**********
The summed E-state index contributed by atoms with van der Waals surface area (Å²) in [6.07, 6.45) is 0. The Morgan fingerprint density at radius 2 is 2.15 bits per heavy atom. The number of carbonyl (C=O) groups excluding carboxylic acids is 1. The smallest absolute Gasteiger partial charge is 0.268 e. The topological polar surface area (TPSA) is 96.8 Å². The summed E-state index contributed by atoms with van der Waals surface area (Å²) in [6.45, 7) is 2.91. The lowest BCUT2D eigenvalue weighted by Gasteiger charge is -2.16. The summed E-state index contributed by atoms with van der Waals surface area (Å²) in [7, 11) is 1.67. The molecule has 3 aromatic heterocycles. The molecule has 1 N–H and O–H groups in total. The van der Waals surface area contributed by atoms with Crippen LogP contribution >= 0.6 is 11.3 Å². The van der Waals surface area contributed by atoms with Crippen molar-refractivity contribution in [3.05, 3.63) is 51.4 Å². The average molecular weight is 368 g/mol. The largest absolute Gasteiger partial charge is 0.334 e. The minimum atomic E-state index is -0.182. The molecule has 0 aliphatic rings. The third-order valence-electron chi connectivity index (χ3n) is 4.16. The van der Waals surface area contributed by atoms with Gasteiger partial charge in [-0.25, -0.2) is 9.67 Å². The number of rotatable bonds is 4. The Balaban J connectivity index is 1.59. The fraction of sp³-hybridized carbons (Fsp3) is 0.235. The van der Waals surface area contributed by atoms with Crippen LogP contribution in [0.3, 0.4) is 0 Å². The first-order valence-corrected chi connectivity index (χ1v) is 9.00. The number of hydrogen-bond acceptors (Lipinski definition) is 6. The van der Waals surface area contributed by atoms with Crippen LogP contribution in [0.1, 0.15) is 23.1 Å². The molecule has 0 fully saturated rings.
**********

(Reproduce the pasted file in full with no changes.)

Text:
The summed E-state index contributed by atoms with van der Waals surface area (Å²) in [6.07, 6.45) is 0. The Morgan fingerprint density at radius 2 is 2.15 bits per heavy atom. The number of carbonyl (C=O) groups excluding carboxylic acids is 1. The smallest absolute Gasteiger partial charge is 0.268 e. The topological polar surface area (TPSA) is 96.8 Å². The summed E-state index contributed by atoms with van der Waals surface area (Å²) in [6.45, 7) is 2.91. The lowest BCUT2D eigenvalue weighted by Gasteiger charge is -2.16. The summed E-state index contributed by atoms with van der Waals surface area (Å²) in [7, 11) is 1.67. The molecule has 3 aromatic heterocycles. The molecule has 1 N–H and O–H groups in total. The van der Waals surface area contributed by atoms with Crippen LogP contribution >= 0.6 is 11.3 Å². The van der Waals surface area contributed by atoms with Crippen molar-refractivity contribution in [3.05, 3.63) is 51.4 Å². The average molecular weight is 368 g/mol. The largest absolute Gasteiger partial charge is 0.334 e. The minimum atomic E-state index is -0.182. The molecule has 0 aliphatic rings. The third-order valence-electron chi connectivity index (χ3n) is 4.16. The van der Waals surface area contributed by atoms with Gasteiger partial charge in [-0.25, -0.2) is 9.67 Å². The number of rotatable bonds is 4. The Balaban J connectivity index is 1.59. The fraction of sp³-hybridized carbons (Fsp3) is 0.235. The van der Waals surface area contributed by atoms with Crippen LogP contribution in [0.3, 0.4) is 0 Å². The first-order valence-corrected chi connectivity index (χ1v) is 9.00. The number of hydrogen-bond acceptors (Lipinski definition) is 6. The van der Waals surface area contributed by atoms with Crippen LogP contribution in [0.1, 0.15) is 23.1 Å². The molecule has 0 fully saturated rings.